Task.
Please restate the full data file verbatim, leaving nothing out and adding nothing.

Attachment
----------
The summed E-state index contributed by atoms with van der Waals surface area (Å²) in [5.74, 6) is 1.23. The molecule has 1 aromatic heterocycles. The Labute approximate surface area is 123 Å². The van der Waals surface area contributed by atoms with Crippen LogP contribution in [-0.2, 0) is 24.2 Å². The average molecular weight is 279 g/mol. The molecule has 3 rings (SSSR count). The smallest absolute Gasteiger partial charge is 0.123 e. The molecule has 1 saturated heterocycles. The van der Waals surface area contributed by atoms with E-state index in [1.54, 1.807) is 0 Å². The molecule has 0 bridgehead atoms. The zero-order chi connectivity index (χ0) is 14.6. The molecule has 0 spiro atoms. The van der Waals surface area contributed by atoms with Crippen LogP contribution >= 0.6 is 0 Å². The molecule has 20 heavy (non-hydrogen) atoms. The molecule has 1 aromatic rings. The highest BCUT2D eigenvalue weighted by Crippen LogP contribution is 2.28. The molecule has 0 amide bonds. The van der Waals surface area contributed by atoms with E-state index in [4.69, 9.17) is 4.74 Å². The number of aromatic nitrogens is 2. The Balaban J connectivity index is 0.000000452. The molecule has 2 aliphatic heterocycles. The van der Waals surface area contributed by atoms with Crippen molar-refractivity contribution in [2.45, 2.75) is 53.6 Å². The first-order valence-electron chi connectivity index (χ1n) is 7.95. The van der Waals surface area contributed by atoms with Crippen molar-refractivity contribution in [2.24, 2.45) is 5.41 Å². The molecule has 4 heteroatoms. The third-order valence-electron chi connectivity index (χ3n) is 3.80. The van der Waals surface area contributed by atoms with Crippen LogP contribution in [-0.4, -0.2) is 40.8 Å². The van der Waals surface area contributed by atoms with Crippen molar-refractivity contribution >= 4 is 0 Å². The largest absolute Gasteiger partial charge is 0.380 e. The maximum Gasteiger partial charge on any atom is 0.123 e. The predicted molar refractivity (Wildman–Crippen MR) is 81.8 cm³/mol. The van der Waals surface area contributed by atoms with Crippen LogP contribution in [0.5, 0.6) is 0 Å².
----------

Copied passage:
The summed E-state index contributed by atoms with van der Waals surface area (Å²) in [5.74, 6) is 1.23. The molecule has 1 aromatic heterocycles. The Labute approximate surface area is 123 Å². The van der Waals surface area contributed by atoms with Crippen LogP contribution in [-0.2, 0) is 24.2 Å². The average molecular weight is 279 g/mol. The molecule has 3 rings (SSSR count). The smallest absolute Gasteiger partial charge is 0.123 e. The molecule has 1 saturated heterocycles. The van der Waals surface area contributed by atoms with E-state index in [1.54, 1.807) is 0 Å². The molecule has 0 bridgehead atoms. The zero-order chi connectivity index (χ0) is 14.6. The molecule has 0 spiro atoms. The van der Waals surface area contributed by atoms with Crippen LogP contribution >= 0.6 is 0 Å². The molecule has 20 heavy (non-hydrogen) atoms. The molecule has 1 aromatic rings. The highest BCUT2D eigenvalue weighted by Crippen LogP contribution is 2.28. The molecule has 0 amide bonds. The van der Waals surface area contributed by atoms with E-state index in [4.69, 9.17) is 4.74 Å². The number of aromatic nitrogens is 2. The Balaban J connectivity index is 0.000000452. The molecule has 2 aliphatic heterocycles. The van der Waals surface area contributed by atoms with Crippen molar-refractivity contribution in [2.45, 2.75) is 53.6 Å². The first-order valence-electron chi connectivity index (χ1n) is 7.95. The van der Waals surface area contributed by atoms with Crippen molar-refractivity contribution in [2.24, 2.45) is 5.41 Å². The molecule has 4 heteroatoms. The third-order valence-electron chi connectivity index (χ3n) is 3.80. The van der Waals surface area contributed by atoms with Crippen LogP contribution in [-0.4, -0.2) is 40.8 Å². The van der Waals surface area contributed by atoms with Crippen molar-refractivity contribution >= 4 is 0 Å². The largest absolute Gasteiger partial charge is 0.380 e. The maximum Gasteiger partial charge on any atom is 0.123 e. The predicted molar refractivity (Wildman–Crippen MR) is 81.8 cm³/mol. The van der Waals surface area contributed by atoms with Crippen LogP contribution in [0.5, 0.6) is 0 Å².